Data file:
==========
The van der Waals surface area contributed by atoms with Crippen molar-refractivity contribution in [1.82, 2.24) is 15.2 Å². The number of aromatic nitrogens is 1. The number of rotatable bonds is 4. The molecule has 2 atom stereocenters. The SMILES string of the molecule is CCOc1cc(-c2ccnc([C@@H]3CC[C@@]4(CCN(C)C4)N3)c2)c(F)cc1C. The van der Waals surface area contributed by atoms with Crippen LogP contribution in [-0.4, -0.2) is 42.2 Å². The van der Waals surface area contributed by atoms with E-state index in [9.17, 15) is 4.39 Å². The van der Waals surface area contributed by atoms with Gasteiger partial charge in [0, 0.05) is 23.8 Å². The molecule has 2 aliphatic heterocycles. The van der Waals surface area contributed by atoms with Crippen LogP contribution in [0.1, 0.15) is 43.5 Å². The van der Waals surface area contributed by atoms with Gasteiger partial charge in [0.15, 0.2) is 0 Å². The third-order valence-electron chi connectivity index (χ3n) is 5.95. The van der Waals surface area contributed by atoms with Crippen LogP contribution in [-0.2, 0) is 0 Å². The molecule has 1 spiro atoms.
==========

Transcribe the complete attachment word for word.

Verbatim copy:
The van der Waals surface area contributed by atoms with Crippen molar-refractivity contribution in [1.82, 2.24) is 15.2 Å². The number of aromatic nitrogens is 1. The number of rotatable bonds is 4. The molecule has 2 atom stereocenters. The SMILES string of the molecule is CCOc1cc(-c2ccnc([C@@H]3CC[C@@]4(CCN(C)C4)N3)c2)c(F)cc1C. The van der Waals surface area contributed by atoms with Crippen LogP contribution in [-0.4, -0.2) is 42.2 Å². The van der Waals surface area contributed by atoms with E-state index in [9.17, 15) is 4.39 Å². The van der Waals surface area contributed by atoms with Gasteiger partial charge in [0, 0.05) is 23.8 Å². The molecule has 2 aliphatic heterocycles. The van der Waals surface area contributed by atoms with Crippen LogP contribution in [0.1, 0.15) is 43.5 Å². The van der Waals surface area contributed by atoms with Gasteiger partial charge in [0.15, 0.2) is 0 Å². The third-order valence-electron chi connectivity index (χ3n) is 5.95. The van der Waals surface area contributed by atoms with Crippen LogP contribution in [-0.2, 0) is 0 Å². The molecule has 1 spiro atoms.